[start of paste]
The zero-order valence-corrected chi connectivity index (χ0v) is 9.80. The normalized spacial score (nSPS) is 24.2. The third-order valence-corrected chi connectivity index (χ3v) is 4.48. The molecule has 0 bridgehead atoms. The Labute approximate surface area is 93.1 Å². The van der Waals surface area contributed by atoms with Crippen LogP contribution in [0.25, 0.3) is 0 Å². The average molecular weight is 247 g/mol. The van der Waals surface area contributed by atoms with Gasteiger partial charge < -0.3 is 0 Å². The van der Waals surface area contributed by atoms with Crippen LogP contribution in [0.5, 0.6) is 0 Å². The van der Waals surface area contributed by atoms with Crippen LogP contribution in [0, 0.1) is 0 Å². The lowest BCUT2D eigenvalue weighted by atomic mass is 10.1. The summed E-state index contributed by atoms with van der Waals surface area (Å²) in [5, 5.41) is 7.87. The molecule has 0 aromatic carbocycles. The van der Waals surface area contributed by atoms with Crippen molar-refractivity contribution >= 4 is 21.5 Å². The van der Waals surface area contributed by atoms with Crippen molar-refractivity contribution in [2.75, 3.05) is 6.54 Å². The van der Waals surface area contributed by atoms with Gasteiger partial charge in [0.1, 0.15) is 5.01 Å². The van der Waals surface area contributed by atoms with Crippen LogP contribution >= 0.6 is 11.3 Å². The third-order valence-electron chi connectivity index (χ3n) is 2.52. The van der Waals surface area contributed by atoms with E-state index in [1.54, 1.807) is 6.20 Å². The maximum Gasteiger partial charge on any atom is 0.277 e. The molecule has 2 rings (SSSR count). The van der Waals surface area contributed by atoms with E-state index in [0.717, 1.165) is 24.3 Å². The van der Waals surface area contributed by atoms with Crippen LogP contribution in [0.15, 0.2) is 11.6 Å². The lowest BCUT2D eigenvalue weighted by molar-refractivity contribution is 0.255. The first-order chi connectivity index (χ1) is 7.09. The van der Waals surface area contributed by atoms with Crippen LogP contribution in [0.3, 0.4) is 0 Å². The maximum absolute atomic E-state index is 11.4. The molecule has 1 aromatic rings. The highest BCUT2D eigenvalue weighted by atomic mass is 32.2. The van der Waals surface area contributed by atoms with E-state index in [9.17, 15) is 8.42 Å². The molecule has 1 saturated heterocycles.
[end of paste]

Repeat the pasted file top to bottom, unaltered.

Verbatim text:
The zero-order valence-corrected chi connectivity index (χ0v) is 9.80. The normalized spacial score (nSPS) is 24.2. The third-order valence-corrected chi connectivity index (χ3v) is 4.48. The molecule has 0 bridgehead atoms. The Labute approximate surface area is 93.1 Å². The van der Waals surface area contributed by atoms with Crippen LogP contribution in [0.25, 0.3) is 0 Å². The average molecular weight is 247 g/mol. The van der Waals surface area contributed by atoms with Gasteiger partial charge < -0.3 is 0 Å². The van der Waals surface area contributed by atoms with Crippen LogP contribution in [0.5, 0.6) is 0 Å². The van der Waals surface area contributed by atoms with Crippen LogP contribution in [0, 0.1) is 0 Å². The lowest BCUT2D eigenvalue weighted by atomic mass is 10.1. The summed E-state index contributed by atoms with van der Waals surface area (Å²) in [5, 5.41) is 7.87. The molecule has 0 aromatic carbocycles. The van der Waals surface area contributed by atoms with Crippen molar-refractivity contribution >= 4 is 21.5 Å². The van der Waals surface area contributed by atoms with Crippen molar-refractivity contribution in [2.75, 3.05) is 6.54 Å². The van der Waals surface area contributed by atoms with Gasteiger partial charge in [0.1, 0.15) is 5.01 Å². The van der Waals surface area contributed by atoms with Crippen LogP contribution >= 0.6 is 11.3 Å². The third-order valence-electron chi connectivity index (χ3n) is 2.52. The van der Waals surface area contributed by atoms with E-state index in [1.54, 1.807) is 6.20 Å². The maximum Gasteiger partial charge on any atom is 0.277 e. The molecule has 2 rings (SSSR count). The van der Waals surface area contributed by atoms with E-state index in [0.717, 1.165) is 24.3 Å². The van der Waals surface area contributed by atoms with Crippen LogP contribution in [0.15, 0.2) is 11.6 Å². The lowest BCUT2D eigenvalue weighted by molar-refractivity contribution is 0.255. The first-order chi connectivity index (χ1) is 7.09. The van der Waals surface area contributed by atoms with Crippen LogP contribution in [0.3, 0.4) is 0 Å². The maximum absolute atomic E-state index is 11.4. The molecule has 1 aromatic rings. The highest BCUT2D eigenvalue weighted by atomic mass is 32.2. The van der Waals surface area contributed by atoms with E-state index in [9.17, 15) is 8.42 Å². The molecule has 1 saturated heterocycles.